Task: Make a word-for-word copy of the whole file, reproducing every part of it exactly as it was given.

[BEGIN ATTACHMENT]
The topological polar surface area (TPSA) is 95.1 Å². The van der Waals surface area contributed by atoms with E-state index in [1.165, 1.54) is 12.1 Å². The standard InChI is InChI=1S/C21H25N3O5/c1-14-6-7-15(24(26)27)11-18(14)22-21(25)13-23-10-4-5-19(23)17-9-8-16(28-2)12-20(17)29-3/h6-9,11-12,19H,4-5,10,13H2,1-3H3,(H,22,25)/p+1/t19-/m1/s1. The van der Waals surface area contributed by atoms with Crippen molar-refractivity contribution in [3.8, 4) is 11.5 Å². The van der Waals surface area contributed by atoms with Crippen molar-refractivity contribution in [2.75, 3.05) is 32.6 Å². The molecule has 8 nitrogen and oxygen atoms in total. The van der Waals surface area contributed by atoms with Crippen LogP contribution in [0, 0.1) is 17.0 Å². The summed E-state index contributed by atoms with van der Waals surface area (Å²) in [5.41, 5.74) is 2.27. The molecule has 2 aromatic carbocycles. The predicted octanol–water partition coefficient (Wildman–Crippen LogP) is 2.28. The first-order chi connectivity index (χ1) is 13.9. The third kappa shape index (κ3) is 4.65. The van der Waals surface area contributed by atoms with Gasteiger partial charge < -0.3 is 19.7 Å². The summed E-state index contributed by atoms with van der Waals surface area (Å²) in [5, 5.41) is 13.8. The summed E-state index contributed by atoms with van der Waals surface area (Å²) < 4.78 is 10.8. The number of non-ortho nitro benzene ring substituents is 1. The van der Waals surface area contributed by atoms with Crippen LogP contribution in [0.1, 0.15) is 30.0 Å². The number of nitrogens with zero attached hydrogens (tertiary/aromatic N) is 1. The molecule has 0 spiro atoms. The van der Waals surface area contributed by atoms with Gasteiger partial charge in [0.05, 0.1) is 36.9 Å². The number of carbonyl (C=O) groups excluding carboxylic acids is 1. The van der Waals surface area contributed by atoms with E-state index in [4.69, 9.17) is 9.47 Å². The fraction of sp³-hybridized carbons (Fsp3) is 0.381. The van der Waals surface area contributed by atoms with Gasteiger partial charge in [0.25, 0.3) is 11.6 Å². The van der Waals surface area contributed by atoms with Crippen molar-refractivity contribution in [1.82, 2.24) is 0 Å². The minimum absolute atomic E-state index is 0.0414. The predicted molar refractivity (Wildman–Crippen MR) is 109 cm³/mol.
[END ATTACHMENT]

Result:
The topological polar surface area (TPSA) is 95.1 Å². The van der Waals surface area contributed by atoms with E-state index in [1.165, 1.54) is 12.1 Å². The standard InChI is InChI=1S/C21H25N3O5/c1-14-6-7-15(24(26)27)11-18(14)22-21(25)13-23-10-4-5-19(23)17-9-8-16(28-2)12-20(17)29-3/h6-9,11-12,19H,4-5,10,13H2,1-3H3,(H,22,25)/p+1/t19-/m1/s1. The van der Waals surface area contributed by atoms with Crippen molar-refractivity contribution in [3.8, 4) is 11.5 Å². The van der Waals surface area contributed by atoms with Crippen molar-refractivity contribution in [2.75, 3.05) is 32.6 Å². The molecule has 8 nitrogen and oxygen atoms in total. The van der Waals surface area contributed by atoms with Crippen LogP contribution in [0, 0.1) is 17.0 Å². The summed E-state index contributed by atoms with van der Waals surface area (Å²) in [5.41, 5.74) is 2.27. The molecule has 2 aromatic carbocycles. The predicted octanol–water partition coefficient (Wildman–Crippen LogP) is 2.28. The first-order chi connectivity index (χ1) is 13.9. The third kappa shape index (κ3) is 4.65. The van der Waals surface area contributed by atoms with Gasteiger partial charge < -0.3 is 19.7 Å². The summed E-state index contributed by atoms with van der Waals surface area (Å²) in [5, 5.41) is 13.8. The summed E-state index contributed by atoms with van der Waals surface area (Å²) < 4.78 is 10.8. The number of non-ortho nitro benzene ring substituents is 1. The van der Waals surface area contributed by atoms with Crippen LogP contribution in [0.1, 0.15) is 30.0 Å². The number of nitrogens with zero attached hydrogens (tertiary/aromatic N) is 1. The molecule has 0 spiro atoms. The van der Waals surface area contributed by atoms with Gasteiger partial charge in [0.05, 0.1) is 36.9 Å². The number of carbonyl (C=O) groups excluding carboxylic acids is 1. The van der Waals surface area contributed by atoms with E-state index in [4.69, 9.17) is 9.47 Å². The fraction of sp³-hybridized carbons (Fsp3) is 0.381. The van der Waals surface area contributed by atoms with Gasteiger partial charge in [0.25, 0.3) is 11.6 Å². The van der Waals surface area contributed by atoms with Crippen molar-refractivity contribution in [1.82, 2.24) is 0 Å². The minimum absolute atomic E-state index is 0.0414. The predicted molar refractivity (Wildman–Crippen MR) is 109 cm³/mol.